The Canon EOS M200 is a mirrorless APS-C camera with a flip-out screen. It has a portable and lightweight design, but it lacks a hand grip, so it may not be comfortable for some users. It has a very good image quality, and its impressive photo autofocus system can keep track of moving subjects and keep them in focus. It can also record video in 4k and FHD, but its video autofocus system has a poor performance in 4k.
The Canon M200 is good for travel photography. It has a very good image quality, so your photos are clear and detailed, and its low minimum shutter speed enables you to take time-lapse photography. Its autofocus feature also does a great job tracking moving subjects and keeping them in focus. While it's very portable, it doesn't have a hand grip, which can be inconvenient for some users.
The Canon M200 is good for landscape photography. It has a very good image quality, and its screen is bright enough to be readable even in direct sunlight. Its kit lens has a fair overall performance, but unfortunately, there's some noticeable light falloff that can make the edges of your photo appear darker than the center.
The Canon M200 is decent for sport and wildlife photography. It has a very good image quality, and its autofocus system does an impressive job tracking fast-moving subjects and keeping them in focus. However, if you like burst photography, you may be disappointed by the fact that the camera only has one continuous shooting speed of seven frames per second.
The Canon M200 is good for vlogging. This portable camera comes with a flip-out screen that you can flip to face you while you record. It has good video quality in 4k and fair video quality in FHD. However, it has some trouble smoothing out camera shake if you record while walking, especially in 4k.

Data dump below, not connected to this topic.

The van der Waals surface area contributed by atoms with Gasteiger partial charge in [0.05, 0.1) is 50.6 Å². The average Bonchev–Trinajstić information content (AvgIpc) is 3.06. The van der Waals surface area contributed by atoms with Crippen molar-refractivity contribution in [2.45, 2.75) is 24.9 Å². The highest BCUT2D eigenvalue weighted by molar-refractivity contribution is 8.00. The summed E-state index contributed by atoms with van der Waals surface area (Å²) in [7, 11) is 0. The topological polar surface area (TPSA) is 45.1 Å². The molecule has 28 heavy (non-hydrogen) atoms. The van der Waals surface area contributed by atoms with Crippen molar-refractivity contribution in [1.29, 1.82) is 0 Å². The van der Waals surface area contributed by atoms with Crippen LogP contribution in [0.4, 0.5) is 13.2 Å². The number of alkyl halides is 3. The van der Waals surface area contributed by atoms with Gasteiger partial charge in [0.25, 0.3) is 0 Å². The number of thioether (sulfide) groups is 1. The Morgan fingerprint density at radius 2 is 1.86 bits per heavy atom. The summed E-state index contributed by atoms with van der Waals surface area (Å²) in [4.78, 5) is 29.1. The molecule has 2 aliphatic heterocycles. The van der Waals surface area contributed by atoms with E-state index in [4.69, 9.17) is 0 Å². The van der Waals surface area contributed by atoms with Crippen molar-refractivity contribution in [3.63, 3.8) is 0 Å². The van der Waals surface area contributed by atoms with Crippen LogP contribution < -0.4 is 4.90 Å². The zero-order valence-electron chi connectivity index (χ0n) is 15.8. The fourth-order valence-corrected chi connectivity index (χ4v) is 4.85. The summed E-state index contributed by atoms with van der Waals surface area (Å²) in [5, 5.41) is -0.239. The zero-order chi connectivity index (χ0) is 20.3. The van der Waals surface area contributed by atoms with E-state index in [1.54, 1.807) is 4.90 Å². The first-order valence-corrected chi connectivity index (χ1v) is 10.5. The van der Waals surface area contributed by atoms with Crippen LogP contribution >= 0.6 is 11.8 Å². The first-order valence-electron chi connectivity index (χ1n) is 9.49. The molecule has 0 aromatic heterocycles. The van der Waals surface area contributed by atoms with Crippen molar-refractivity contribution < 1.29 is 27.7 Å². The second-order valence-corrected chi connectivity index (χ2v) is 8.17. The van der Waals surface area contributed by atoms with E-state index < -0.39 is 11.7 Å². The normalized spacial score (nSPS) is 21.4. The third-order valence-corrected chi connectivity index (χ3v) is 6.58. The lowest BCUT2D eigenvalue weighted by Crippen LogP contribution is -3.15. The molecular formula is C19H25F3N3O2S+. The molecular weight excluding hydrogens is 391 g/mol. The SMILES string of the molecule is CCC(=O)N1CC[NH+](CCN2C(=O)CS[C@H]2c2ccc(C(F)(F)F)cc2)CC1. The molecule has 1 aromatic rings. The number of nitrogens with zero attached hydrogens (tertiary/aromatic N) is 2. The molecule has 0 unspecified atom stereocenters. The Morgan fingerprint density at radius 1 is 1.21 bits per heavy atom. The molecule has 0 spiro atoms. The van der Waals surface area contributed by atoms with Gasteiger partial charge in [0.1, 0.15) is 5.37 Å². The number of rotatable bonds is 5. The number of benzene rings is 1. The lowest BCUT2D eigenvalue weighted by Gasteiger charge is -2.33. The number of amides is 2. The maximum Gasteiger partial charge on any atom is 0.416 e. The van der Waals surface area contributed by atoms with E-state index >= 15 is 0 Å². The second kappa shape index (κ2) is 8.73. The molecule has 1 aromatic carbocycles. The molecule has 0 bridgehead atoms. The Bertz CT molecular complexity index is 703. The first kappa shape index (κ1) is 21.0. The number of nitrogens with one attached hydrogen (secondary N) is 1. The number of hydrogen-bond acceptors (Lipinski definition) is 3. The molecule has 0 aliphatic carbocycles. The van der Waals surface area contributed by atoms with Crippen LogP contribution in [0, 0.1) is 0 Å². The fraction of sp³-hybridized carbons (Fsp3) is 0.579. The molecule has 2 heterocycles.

The Canon M200 is decent for studio video. It has a fair recording quality in FHD, but it performs better in 4k. Its video autofocus system does an amazing job tracking moving subjects in FHD, but it struggles a bit when recording in 4k. There also aren't any inputs for microphones or headphones, which is a bit disappointing.
The Canon M200 isn't designed for action video. While it's lightweight and portable, it can't be strapped onto a helmet and it isn't rated for water resistance. It also doesn't have a lot of frame rate options in FHD, so you can't record slow-motion clips.
The Canon M200 comes in both 'Black' and 'White' color variants. We tested the 'Black' variant with the EF-M 15–45mm f/3.5–6.3 IS STM lens, and you can see the label here. We expect the other color variants to perform similarly.
You can also purchase this camera with an 18-150mm lens, or without any additional lenses at all. However, we haven't tested the camera's performance with other lenses, so we can't confirm its performance.
If you come across another version of this camera, let us know in the discussions so we can update our review.
The Sony α6000 and the Canon EOS M200 are both good entry-level cameras with APS-C sensors, though they have some key differences. The Canon has a more compact body, making it a bit easier to store and take on the go, but it also lacks a viewfinder and handgrip, making it less comfortable to shoot with. The Canon has slightly better noise performance at higher ISO settings and a newer, more effective autofocus system. It can record 4k video and has a screen that flips up to face you, making it a better choice for vlogging. The Sony has a faster continuous shooting speed and better battery life.
The Canon EOS M200 and the Sony ZV-1 are two different types of cameras. The Canon is an interchangeable lens mirrorless camera with an APS-C sensor, making it a little more versatile for photography than the Sony, which has a fixed lens and smaller 1-inch sensor. Though the Canon has a very portable body, it's less portable when factoring in the size of your lens. It's also not as well-suited to video since it can only shoot severely cropped 4k video, has fewer frame rate options, and worse stabilization than the Sony.
If you'd prefer an entry-level camera with a faster max burst rate, consider the Sony α6000.